In our opinion, the reach of the Antideficiency Act extends to all provisions of law that implicate the use of agency appropriations. If a statute, whether enacted in an appropriation or other law, prohibits an agency from using any of its appropriations for a particular purpose, the agency does not have “an amount available in an appropriation” for that purpose. If the agency nevertheless incurs an obligation for that purpose, it has incurred an obligation “exceeding an amount available in an appropriation” in violation of section 1341(a)(1)(A). Determining what amount, if any, is available for a particular obligation or expenditure, begins with examining the language in the agency’s appropriations act, but it does not end there: agencies must consider the effect of all laws that address the availability of appropriations for that expenditure. See Thompson v. Cherokee Nation, 334 F.3d 1075, 1084 (Fed. Cir. 2003) (“If there is a statutory restriction on available appropriations for a program, either in the relevant appropriations act or in a separate statute, the agency is not free to increase funding for that program beyond that limit.”).
Our reading of the Act is consistent with its century-old history and evolution as set out by OLC in its 2001 Opinion. In that opinion, OLC, drawing on the history of the Act, concluded, and we agree, that the Act was intended to cover not only deficiencies caused by executive spending in excess of appropriated funds, but also to enforce Congress’s “appropriations power by exercising control over the purposes for which agencies may use their appropriated funds.” 2001 OLC Opinion at 5 (emphasis in original). See also id. at 15 (“we believe . . . the Act’s proponents sought not only to prohibit government agencies from spending funds in excess of their total appropriations (i.e., creating a deficiency), but also to enforce Congress’s control over the uses to which public funds are put” (emphasis added)).
The Antideficiency Act “arose during the nineteenth century from Congress’s increasing frustration with the failure of executive branch agencies to stay within the budgets allocated to them.” Id. at 9. The original version, enacted in 1870, made it unlawful “for any department of the government to expend in any one fiscal year any sum in excess of appropriations made by Congress for that fiscal year. . .” Act of July 12, 1870, ch. 251, sect. 7, 16 Stat. 230, 251.
Congress’s concern was not limited to agency overobligations and overexpenditures for authorized purposes; Congress’s concern extended to agencies’ use of appropriated funds for unauthorized purposes. In response to continuing overobligations and overexpenditures of their appropriations, Congress amended the law in 1905, adding criminal penalties for violating the Act. Act of Mar. 3, 1905, ch. 1484, sect. 4, 33 Stat. 1214, 1257. Congress again amended the Act in 1906, tightening controls on apportionments. Act of Feb. 27, 1906, ch. 510, 34 Stat. 27, 49. “Although much of the legislative debate focused on the problem of overall deficiencies, several Committee members and other representatives emphasized the need to prevent executive branch departments from taking funds authorized for one purpose and using them for another, noting that such abuses were a significant cause of deficiencies.” 2001 OLC Opinion at 11.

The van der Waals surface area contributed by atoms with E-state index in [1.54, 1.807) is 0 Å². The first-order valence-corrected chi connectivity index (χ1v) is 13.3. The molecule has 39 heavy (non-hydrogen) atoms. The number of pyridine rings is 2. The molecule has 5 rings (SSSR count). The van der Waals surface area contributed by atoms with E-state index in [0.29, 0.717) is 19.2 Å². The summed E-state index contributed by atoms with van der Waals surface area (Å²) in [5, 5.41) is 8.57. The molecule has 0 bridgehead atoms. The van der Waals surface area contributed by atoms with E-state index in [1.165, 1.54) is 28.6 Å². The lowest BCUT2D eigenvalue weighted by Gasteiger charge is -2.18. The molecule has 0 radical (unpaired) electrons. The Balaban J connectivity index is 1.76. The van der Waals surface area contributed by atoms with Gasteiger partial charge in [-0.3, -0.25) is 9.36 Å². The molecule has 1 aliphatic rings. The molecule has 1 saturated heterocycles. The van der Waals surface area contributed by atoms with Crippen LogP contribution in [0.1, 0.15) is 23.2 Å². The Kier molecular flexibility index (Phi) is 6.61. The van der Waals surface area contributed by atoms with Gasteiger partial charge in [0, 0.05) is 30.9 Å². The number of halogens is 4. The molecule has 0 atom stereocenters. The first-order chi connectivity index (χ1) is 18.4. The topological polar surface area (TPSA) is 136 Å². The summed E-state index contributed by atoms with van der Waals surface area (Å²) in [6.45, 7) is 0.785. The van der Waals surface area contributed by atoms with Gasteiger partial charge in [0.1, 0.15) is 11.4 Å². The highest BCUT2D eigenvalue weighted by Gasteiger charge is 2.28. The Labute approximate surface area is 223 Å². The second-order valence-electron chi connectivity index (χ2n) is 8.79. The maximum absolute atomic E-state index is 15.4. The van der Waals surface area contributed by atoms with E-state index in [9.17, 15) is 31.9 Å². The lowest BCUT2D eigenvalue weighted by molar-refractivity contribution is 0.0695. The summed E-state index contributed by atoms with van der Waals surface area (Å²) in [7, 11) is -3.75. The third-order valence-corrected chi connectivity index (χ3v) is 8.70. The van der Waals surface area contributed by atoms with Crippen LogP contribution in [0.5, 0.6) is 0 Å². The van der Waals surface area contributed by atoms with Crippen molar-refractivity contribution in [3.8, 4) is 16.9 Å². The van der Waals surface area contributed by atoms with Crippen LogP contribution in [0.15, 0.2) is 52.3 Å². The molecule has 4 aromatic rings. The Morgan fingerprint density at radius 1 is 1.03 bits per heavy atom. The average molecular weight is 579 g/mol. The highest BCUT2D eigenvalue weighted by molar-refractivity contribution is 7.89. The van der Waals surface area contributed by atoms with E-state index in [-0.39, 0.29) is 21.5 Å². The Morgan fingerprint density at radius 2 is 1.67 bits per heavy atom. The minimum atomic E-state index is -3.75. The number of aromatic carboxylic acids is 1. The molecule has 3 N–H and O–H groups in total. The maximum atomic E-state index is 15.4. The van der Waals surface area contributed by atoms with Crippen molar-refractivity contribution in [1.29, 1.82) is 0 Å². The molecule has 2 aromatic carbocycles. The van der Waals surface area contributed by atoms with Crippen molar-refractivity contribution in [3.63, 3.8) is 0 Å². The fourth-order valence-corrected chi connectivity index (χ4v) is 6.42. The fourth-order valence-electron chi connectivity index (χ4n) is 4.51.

A review of the legislative history discloses a number of examples of recognizing that the Act would extend to the use of appropriations for unauthorized purposes. One example raised by a member of the appropriations committee was a State Department official’s “misapplication” of funds to print a book that Congress had not authorized. 39 Cong. Rec. 3781 (1905) (statement of Mr. Underwood). Another example was the Attorney General’s use of a miscellaneous expenditures appropriation to commission a portrait. 40 Cong. Rec. 1274–75 (1906) (statement of Mr. Littauer). Summarizing the legislative history, OLC stated that “a number of members of Congress asserted (without opposition) that the 1905 and 1906 amendments would also enforce Congress’s constitutional authority to control the objects on which funds were to be spent.” 2001 OLC Opinion at 13.
In 1950, Congress amended the law again and introduced the term “available,” explicitly recognizing that the Act encompasses purpose.  Pub. L. No. 81-759, ch. 896, sect. 1211, 64 Stat. 595, 765 (Sept. 6, 1950). As amended, the Act then stated:
“No officer or employee of the United States shall make or authorize an expenditure from or create or authorize an obligation under any appropriation or fund in excess of the amount available therein.”
Id. Nothing in the statutory history or evolution of the Act suggests that legislated expressions of purpose availability are less deserving for purposes of the Antideficiency Act if they are enacted in an authorizing statute or other law rather than in an appropriations act.